Monetizing Commercial Building

6 Replies

Just looking to bounce ideas with some experienced folks on here.

My law firm has been expanding and has outgrown our current space. The seller of a unique property accepted our offer a month ago and we are set to close in about another month. The property is close to our current office but much larger. It's separated into two buildings, which are comparable in size and take up a good chunk of a city block. One of the buildings is half occupied by a long term tenant (established law firm) and our firm will be occupying the other half. We have it under contract at a price that makes sense for that building alone, so the second building is gravy. The second building is 2 stories ~ 9000 ft^2 and is occupied by two small tenants who pay almost nothing. They are on m2m leases. The buildings are on the located in downtown Jacksonville and are within an opportunity zone. The surrounding area is being developed with a number of large residential projects and is about to see a massive influx of money from the owner of the Jaguars. I need some thoughts on how we should analyze the highest and best use of the building. We are using a well known broker for the transaction but we just haven't heard any stellar ideas for the other building. It's both awesome and scary to have a good sized building and no idea what to do with it. Thoughts on how we should be looking at this as a commercial landlord?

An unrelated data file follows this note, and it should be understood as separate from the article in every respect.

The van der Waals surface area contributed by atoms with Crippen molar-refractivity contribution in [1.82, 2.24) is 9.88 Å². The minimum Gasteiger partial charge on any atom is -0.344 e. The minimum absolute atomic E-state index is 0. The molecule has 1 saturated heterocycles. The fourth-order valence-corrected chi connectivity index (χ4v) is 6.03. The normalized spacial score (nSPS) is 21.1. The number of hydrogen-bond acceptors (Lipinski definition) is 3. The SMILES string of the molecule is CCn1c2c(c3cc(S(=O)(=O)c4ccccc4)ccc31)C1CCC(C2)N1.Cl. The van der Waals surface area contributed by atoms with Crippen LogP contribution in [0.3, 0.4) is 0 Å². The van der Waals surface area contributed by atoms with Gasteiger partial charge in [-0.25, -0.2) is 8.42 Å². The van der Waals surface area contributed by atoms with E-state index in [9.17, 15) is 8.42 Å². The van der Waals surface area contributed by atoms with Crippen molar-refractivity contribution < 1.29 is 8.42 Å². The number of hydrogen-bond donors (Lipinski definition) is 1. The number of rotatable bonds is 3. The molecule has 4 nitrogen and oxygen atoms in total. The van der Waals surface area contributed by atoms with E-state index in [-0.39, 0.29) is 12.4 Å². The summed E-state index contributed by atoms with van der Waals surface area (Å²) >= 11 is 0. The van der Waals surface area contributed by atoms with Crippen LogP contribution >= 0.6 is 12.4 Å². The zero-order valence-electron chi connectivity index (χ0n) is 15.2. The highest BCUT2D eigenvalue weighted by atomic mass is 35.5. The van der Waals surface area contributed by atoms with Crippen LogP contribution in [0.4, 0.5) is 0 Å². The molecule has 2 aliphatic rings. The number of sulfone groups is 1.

@Chris Carson , first of all congrats on the deal! There a lot of possibilities. A few that come to mind:

Since you say the second building is an added bonus, try to find more long term, higher paying tenants (but that should be a no-brainer). That's where real returns will come from.